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Businesses must file today for slice of COVID pie

by CRAIG NORTHRUP
Staff Writer | December 1, 2020 1:00 AM

Coeur d’Alene businesses are letting a crucial deadline lapse today, leaving roughly $100,000 in federal funds on the table that were originally earmarked for COVID-19 relief.

At 5 p.m. today, the timeframe for applying to the city for federal CARES Act dollars passes, and while city accountant Stephanie Padilla said that a good chunk of the $340,000 has been allocated to local businesses, if the remaining $100,000 doesn’t get used, it will go back to the city to fund other COVID-related deficits.

“We’ve done about as much outreach as we can,” Padilla said. “At this point, what doesn’t get used will just get thrown back into the main general city coffers.”

The Coeur d’Alene city council will hear Padilla’s report tonight at its regularly scheduled meeting, at which point the council may decide what to do with the funds. The money — part of Idaho’s $1.25 billion slice of the CARES Act’s $2.2 trillion relief package — could then go back to fund anything COVID-related, from additional personal protective equipment to paying for pandemic-generated overtime.

“We have enough costs with wages and overtime,” Padilla said. “We have firefighters going out into quarantine all the time, so the fire department is constantly manning those schedules and working overtime.”

The $240,000 already set aside for businesses is going to day cares, retail stores and tourist-related companies, among others, to defray the costs the coronavirus has incurred after forcing businesses to close and later re-open to strict health protocols. Padilla said those funds are specifically going to reimburse companies for the cost of the new normal.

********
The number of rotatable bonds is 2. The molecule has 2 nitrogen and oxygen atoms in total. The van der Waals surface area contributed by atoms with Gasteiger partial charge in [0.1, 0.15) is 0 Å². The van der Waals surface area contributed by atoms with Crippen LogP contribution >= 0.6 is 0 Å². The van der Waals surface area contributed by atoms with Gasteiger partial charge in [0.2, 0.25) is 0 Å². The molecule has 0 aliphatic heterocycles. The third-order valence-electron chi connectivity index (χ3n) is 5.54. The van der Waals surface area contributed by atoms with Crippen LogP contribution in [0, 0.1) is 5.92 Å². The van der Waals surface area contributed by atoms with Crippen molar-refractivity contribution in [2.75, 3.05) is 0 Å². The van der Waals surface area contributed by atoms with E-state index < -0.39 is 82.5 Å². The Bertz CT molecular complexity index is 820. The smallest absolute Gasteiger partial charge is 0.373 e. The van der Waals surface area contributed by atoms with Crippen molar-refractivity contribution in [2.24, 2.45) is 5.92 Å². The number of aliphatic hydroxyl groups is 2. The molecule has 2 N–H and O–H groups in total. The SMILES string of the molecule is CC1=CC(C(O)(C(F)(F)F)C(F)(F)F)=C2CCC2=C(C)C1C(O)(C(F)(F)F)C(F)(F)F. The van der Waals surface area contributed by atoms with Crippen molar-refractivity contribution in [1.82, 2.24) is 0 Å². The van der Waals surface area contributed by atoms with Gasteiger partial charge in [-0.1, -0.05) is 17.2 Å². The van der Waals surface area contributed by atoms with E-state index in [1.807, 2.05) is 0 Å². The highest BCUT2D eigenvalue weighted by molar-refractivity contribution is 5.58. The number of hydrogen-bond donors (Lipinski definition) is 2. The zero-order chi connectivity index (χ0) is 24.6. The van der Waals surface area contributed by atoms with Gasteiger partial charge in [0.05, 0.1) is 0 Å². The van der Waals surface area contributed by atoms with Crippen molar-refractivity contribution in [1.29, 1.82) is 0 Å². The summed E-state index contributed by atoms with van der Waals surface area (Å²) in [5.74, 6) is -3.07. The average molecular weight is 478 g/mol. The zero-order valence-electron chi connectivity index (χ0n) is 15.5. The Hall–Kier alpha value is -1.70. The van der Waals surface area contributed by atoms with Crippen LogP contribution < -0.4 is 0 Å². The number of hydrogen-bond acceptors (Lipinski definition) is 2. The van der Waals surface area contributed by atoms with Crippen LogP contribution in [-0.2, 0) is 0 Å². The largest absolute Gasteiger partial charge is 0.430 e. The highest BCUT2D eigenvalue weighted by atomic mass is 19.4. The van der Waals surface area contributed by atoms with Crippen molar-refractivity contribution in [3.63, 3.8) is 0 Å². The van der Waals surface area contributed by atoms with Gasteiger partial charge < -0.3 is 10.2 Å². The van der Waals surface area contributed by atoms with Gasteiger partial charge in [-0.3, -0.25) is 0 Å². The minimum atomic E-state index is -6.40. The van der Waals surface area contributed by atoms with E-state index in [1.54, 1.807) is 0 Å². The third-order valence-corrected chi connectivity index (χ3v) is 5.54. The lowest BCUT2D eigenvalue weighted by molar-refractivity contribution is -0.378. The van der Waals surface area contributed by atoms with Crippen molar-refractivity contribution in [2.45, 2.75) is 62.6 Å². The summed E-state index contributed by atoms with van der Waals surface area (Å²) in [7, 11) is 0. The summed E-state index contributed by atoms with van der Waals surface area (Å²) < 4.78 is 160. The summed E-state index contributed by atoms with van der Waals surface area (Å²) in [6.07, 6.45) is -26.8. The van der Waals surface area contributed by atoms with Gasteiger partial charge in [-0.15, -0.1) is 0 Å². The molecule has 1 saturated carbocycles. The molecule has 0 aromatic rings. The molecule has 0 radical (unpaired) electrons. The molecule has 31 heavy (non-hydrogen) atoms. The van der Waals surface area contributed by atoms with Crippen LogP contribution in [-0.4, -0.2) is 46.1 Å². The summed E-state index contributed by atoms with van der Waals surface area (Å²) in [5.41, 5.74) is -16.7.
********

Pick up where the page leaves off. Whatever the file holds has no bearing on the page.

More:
“The majority is going to things like Plexiglas,” she said, “masks, gloves, cleaners, electric static cleaners. Some of the daycares chose not to get the spray cleaners, but rather the ultraviolet cleaners. They’re getting portable air purifiers, though the state isn’t approving the installed air purifiers. Just the portable ones.”

The small business grant program is by no means the only COVID funding the city has seen as a result of the CARES Act. The city still has community block grant money specifically reserved for COVID-19 assistance, and businesses across Coeur d’Alene — and around the country — also reached out for help from the Payroll Protection Program, which covered payroll costs for up to eight weeks for many small businesses.

“The Payroll Protection Program has been a lifesaver for small businesses,” Mayor Steve Widmyer said. “They have been impacted the most during the pandemic. Small business will need additional assistance, and my hope is that the federal government will work to identify the employers and employees that have been negatively impacted, and made sure they are the ones getting the assistance.”

Those hopes might not come true before Christmas, however. Federal appropriators have agreed to the overall bill of $1.4 trillion in a second round of federal relief, but Congress has not yet come together on how those funds will be distributed. The Democrat-controlled House of Representatives reconvenes Wednesday, while the Republican-controlled Senate reconvened Monday. But the stimulus package might no longer be Congress’s first priority, as they must now come together on a government funding package no later than Dec. 11. Otherwise, the federal government would face a shutdown.

Coeur d’Alene business owners interested in applying for the city’s small business grants should reach out to Padilla at (208) 769-2221 or by email at spadilla@cdaid.org